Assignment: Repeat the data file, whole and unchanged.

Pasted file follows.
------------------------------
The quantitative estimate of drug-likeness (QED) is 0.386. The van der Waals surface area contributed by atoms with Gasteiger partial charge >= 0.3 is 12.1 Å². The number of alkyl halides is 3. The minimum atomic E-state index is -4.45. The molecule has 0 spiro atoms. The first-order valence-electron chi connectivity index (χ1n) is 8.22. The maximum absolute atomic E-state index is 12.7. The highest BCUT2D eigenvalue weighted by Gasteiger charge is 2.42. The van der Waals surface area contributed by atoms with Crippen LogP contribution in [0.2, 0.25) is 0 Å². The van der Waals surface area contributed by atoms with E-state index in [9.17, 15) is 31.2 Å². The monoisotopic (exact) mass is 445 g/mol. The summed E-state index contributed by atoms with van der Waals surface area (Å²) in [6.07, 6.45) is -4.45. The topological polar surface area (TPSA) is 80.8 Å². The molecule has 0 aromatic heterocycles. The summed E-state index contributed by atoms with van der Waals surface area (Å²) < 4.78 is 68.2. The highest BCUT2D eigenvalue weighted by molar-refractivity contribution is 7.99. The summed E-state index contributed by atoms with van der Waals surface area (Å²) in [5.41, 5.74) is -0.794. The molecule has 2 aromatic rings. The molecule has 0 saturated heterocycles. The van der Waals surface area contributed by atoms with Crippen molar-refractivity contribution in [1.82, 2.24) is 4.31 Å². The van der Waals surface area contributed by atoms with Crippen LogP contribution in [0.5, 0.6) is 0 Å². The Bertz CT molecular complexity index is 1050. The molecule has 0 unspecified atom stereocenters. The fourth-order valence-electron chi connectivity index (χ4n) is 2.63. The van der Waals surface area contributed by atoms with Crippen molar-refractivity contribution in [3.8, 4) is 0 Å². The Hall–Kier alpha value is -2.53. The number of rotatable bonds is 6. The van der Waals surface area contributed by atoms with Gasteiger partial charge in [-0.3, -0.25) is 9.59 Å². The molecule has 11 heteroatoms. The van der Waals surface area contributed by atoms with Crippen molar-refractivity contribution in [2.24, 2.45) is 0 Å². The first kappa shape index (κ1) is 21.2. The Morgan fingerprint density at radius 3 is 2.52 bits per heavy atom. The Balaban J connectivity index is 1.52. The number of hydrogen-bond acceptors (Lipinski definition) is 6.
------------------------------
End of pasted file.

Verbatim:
The quantitative estimate of drug-likeness (QED) is 0.386. The van der Waals surface area contributed by atoms with Gasteiger partial charge >= 0.3 is 12.1 Å². The number of alkyl halides is 3. The minimum atomic E-state index is -4.45. The molecule has 0 spiro atoms. The first-order valence-electron chi connectivity index (χ1n) is 8.22. The maximum absolute atomic E-state index is 12.7. The highest BCUT2D eigenvalue weighted by Gasteiger charge is 2.42. The van der Waals surface area contributed by atoms with Crippen LogP contribution in [0.2, 0.25) is 0 Å². The van der Waals surface area contributed by atoms with E-state index in [9.17, 15) is 31.2 Å². The monoisotopic (exact) mass is 445 g/mol. The summed E-state index contributed by atoms with van der Waals surface area (Å²) in [6.07, 6.45) is -4.45. The topological polar surface area (TPSA) is 80.8 Å². The molecule has 0 aromatic heterocycles. The summed E-state index contributed by atoms with van der Waals surface area (Å²) < 4.78 is 68.2. The highest BCUT2D eigenvalue weighted by molar-refractivity contribution is 7.99. The summed E-state index contributed by atoms with van der Waals surface area (Å²) in [5.41, 5.74) is -0.794. The molecule has 2 aromatic rings. The molecule has 0 saturated heterocycles. The van der Waals surface area contributed by atoms with Crippen molar-refractivity contribution in [1.82, 2.24) is 4.31 Å². The van der Waals surface area contributed by atoms with Crippen LogP contribution in [0.5, 0.6) is 0 Å². The Bertz CT molecular complexity index is 1050. The molecule has 0 unspecified atom stereocenters. The fourth-order valence-electron chi connectivity index (χ4n) is 2.63. The van der Waals surface area contributed by atoms with Crippen molar-refractivity contribution in [3.8, 4) is 0 Å². The Hall–Kier alpha value is -2.53. The number of rotatable bonds is 6. The van der Waals surface area contributed by atoms with Gasteiger partial charge in [-0.3, -0.25) is 9.59 Å². The molecule has 11 heteroatoms. The van der Waals surface area contributed by atoms with Crippen molar-refractivity contribution in [2.24, 2.45) is 0 Å². The first kappa shape index (κ1) is 21.2. The Morgan fingerprint density at radius 3 is 2.52 bits per heavy atom. The Balaban J connectivity index is 1.52. The number of hydrogen-bond acceptors (Lipinski definition) is 6.